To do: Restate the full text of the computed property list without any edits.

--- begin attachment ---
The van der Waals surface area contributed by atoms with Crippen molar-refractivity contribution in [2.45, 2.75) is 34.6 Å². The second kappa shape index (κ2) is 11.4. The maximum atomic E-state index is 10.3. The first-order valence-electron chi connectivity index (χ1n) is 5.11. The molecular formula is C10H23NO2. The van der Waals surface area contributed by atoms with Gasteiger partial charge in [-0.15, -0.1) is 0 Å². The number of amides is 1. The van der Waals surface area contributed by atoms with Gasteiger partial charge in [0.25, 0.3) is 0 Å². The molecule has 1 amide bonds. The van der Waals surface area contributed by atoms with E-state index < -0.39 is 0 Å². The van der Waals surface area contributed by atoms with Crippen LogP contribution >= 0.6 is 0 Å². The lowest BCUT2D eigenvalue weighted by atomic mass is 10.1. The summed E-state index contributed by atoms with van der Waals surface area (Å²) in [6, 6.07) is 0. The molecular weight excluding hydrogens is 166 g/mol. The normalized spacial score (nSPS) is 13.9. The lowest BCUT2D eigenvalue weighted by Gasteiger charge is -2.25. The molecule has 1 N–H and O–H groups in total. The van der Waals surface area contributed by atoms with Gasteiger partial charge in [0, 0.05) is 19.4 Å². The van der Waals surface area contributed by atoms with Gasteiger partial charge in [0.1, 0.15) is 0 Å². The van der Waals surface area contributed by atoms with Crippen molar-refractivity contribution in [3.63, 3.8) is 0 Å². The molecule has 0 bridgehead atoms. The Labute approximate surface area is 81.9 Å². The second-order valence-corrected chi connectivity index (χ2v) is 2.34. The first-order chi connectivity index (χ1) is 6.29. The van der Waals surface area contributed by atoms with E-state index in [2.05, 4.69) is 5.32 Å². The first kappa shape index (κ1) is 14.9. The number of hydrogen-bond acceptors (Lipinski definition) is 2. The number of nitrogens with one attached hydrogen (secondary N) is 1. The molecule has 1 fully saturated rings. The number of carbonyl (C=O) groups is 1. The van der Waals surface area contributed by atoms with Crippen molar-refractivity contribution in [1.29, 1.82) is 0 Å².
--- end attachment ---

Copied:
The van der Waals surface area contributed by atoms with Crippen molar-refractivity contribution in [2.45, 2.75) is 34.6 Å². The second kappa shape index (κ2) is 11.4. The maximum atomic E-state index is 10.3. The first-order valence-electron chi connectivity index (χ1n) is 5.11. The molecular formula is C10H23NO2. The van der Waals surface area contributed by atoms with Gasteiger partial charge in [-0.15, -0.1) is 0 Å². The number of amides is 1. The van der Waals surface area contributed by atoms with Gasteiger partial charge in [0.25, 0.3) is 0 Å². The molecule has 1 amide bonds. The van der Waals surface area contributed by atoms with E-state index < -0.39 is 0 Å². The van der Waals surface area contributed by atoms with Crippen LogP contribution >= 0.6 is 0 Å². The lowest BCUT2D eigenvalue weighted by atomic mass is 10.1. The summed E-state index contributed by atoms with van der Waals surface area (Å²) in [6, 6.07) is 0. The molecular weight excluding hydrogens is 166 g/mol. The normalized spacial score (nSPS) is 13.9. The lowest BCUT2D eigenvalue weighted by Gasteiger charge is -2.25. The molecule has 1 N–H and O–H groups in total. The van der Waals surface area contributed by atoms with Gasteiger partial charge in [0, 0.05) is 19.4 Å². The van der Waals surface area contributed by atoms with Gasteiger partial charge in [0.1, 0.15) is 0 Å². The van der Waals surface area contributed by atoms with Crippen molar-refractivity contribution in [3.63, 3.8) is 0 Å². The molecule has 0 bridgehead atoms. The Labute approximate surface area is 81.9 Å². The second-order valence-corrected chi connectivity index (χ2v) is 2.34. The first-order chi connectivity index (χ1) is 6.29. The van der Waals surface area contributed by atoms with E-state index in [2.05, 4.69) is 5.32 Å². The first kappa shape index (κ1) is 14.9. The number of hydrogen-bond acceptors (Lipinski definition) is 2. The number of nitrogens with one attached hydrogen (secondary N) is 1. The molecule has 1 fully saturated rings. The number of carbonyl (C=O) groups is 1. The van der Waals surface area contributed by atoms with Crippen molar-refractivity contribution in [1.29, 1.82) is 0 Å².